The U.S. Green Building Council (USGBC), the governing body for the Leadership in Energy and Environmental Design (LEED) green building rating system, recently announced a pilot Alternative Compliance Path (ACP) which could eventually provide a market opportunity for well-managed, Georgia grown forests.
Of most importance to Georgia forest products, the pilot ACP provides a pathway for green building projects to use wood and paper from land certified by the Sustainable Forestry Initiative (SFI), American Tree Farm System (ATFS) or the Forest Stewardship Council (FSC). This is a very important step forward for Georgia woodland owners as the predominant forest certification systems used in the state are SFI and ATFS. Prior to the pilot ACP, LEED only gave recognition to FSC certified wood, of which there is very little in Georgia.
“We applaud the U.S. Green Building Council for taking this step forward to create more opportunities for Georgia grown wood in LEED certified buildings by recognizing the stewardship of our private forest landowners,” GFA President and CEO Andres Villegas said.
The ACP pilot program is part of an integrated approach by USGBC to encourage environmentally responsible forest management and to eliminate illegal wood from the building material’s supply chain. In order to count towards a LEED point using the pilot ACP, the user must prove that:
- 100 percent of the forest products used are from legal (or non-controversial) sources;
- 70 percent are from responsible sources, and;
- the remainder must be certified sources as evidenced by a chain of custody certification.
GFA is working together with partner organizations, forest product manufacturers and forest owners to determine whether or not Georgia grown wood will in fact be eligible to be recognized. The pilot ACP is not an official part of any LEED standard. In order for the pathway to become part of the standard, USGBC will hold a public comment period and its members will need to approve the pathway via vote.
Positive Change through Political Advocacy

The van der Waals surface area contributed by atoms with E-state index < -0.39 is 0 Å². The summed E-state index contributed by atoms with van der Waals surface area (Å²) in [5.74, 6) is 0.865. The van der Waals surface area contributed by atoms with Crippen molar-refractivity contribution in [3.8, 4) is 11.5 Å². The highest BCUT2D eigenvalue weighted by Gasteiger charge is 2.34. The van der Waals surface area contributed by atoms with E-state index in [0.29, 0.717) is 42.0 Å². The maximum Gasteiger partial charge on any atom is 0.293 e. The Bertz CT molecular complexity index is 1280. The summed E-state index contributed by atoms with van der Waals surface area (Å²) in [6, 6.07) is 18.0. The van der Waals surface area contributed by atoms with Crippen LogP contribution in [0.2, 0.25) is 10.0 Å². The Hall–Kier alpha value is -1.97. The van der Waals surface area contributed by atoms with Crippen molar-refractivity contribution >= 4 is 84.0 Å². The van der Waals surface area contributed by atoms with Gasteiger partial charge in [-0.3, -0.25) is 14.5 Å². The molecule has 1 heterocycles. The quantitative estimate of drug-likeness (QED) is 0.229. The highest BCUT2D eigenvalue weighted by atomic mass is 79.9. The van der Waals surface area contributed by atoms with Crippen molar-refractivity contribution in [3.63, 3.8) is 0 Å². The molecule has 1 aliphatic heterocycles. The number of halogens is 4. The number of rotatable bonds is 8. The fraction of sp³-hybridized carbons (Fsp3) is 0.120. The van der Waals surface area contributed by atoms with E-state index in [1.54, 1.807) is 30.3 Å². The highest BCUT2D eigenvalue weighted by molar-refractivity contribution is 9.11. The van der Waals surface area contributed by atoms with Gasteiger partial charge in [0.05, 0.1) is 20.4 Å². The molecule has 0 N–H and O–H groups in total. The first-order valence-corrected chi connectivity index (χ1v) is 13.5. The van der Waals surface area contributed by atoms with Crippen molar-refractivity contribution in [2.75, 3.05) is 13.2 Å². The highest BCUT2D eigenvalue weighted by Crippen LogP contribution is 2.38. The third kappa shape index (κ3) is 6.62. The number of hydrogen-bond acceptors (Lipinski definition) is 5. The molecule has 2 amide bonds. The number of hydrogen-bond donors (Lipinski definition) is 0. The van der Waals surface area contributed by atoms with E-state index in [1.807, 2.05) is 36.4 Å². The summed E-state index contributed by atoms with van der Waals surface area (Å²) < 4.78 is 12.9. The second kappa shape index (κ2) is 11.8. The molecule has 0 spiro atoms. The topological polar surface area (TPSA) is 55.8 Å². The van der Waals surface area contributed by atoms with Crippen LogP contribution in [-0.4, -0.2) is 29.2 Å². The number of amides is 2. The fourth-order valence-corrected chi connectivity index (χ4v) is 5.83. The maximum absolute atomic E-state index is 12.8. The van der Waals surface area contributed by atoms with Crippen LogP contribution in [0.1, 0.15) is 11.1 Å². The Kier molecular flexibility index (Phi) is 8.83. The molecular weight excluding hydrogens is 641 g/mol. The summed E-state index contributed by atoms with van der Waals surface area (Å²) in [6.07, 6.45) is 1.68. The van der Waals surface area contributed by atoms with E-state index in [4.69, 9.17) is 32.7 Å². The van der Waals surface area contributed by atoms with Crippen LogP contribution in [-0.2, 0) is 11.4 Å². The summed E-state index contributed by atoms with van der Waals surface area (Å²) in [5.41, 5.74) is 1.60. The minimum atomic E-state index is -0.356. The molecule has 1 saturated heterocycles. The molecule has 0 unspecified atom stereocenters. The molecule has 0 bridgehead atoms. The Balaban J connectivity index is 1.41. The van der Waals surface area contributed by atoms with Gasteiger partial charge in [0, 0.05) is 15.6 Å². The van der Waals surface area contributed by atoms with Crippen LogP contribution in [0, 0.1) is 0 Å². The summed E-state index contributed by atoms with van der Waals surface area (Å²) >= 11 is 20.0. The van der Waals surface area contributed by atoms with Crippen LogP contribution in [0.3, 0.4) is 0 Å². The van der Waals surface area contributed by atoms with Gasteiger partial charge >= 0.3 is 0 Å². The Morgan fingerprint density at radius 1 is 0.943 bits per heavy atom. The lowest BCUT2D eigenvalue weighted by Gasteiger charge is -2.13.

Over the past ten years, hundreds of forest advocates, forestry organizations, state legislators and Governors have worked together to urge USGBC to change its LEED rating system to better recognize wood, especially wood from ATFS and SFI certified lands.
In 2012, Governor Nathan Deal issued an Executive Order prohibiting the use of green building standards in state buildings that do not give equal credit to wood products certified to any of several forest certification standards. In 2015, the Georgia General Assembly passed House Bill 255, requiring that state buildings built to green building standards give equal consideration to all forest certification programs.
While this change is certainly a positive step forward for forest landowners and forest product manufacturers, the Association’s work in advocating on behalf of the forest industry in LEED is not over. The Association will continue to work to ensure equal recognition of all forest certification systems under LEED and to promote the use of Georgia grown wood in buildings paid for by Georgia taxpayers.
The economic, environmental and social benefits of Georgia’s sustainably grown and harvested timber is clear. Georgia’s working forests: contribute $28.9 billion to our state’s economy annually; provide $37.6 billion in vital ecosystem services including cleaning our air and water; support more than 130,000 jobs; and, offer unparalleled recreation activities.
Products from responsibly managed forests are also important to architects and builders focused on sustainable solutions that can transform the construction sector. Wood is an increasingly popular choice for construction because of its aesthetic qualities, and numerous environmental benefits — including renewability and a lower carbon footprint than other materials. Because trees absorb carbon dioxide from the atmosphere as they grow, they sequester and store carbon, reducing greenhouse gases, improving air quality and reducing the construction sector’s contribution to global climate change.
Georgia’s forests provide direct environmental benefits due to sustainable forestry management by Georgia’s landowners, logging contractors and wood product manufacturers. In fact, Georgia’s 24 million acres of forestland have remained stable for the past 50 years with forest growth exceeding removals by 41 percent annually. In addition, an estimated 90 percent of Georgia’s commercial forest acreage is in compliance with Best Management Practices (BMPs), which are voluntary guidelines that ensure water and soil quality are protected during forestry operations.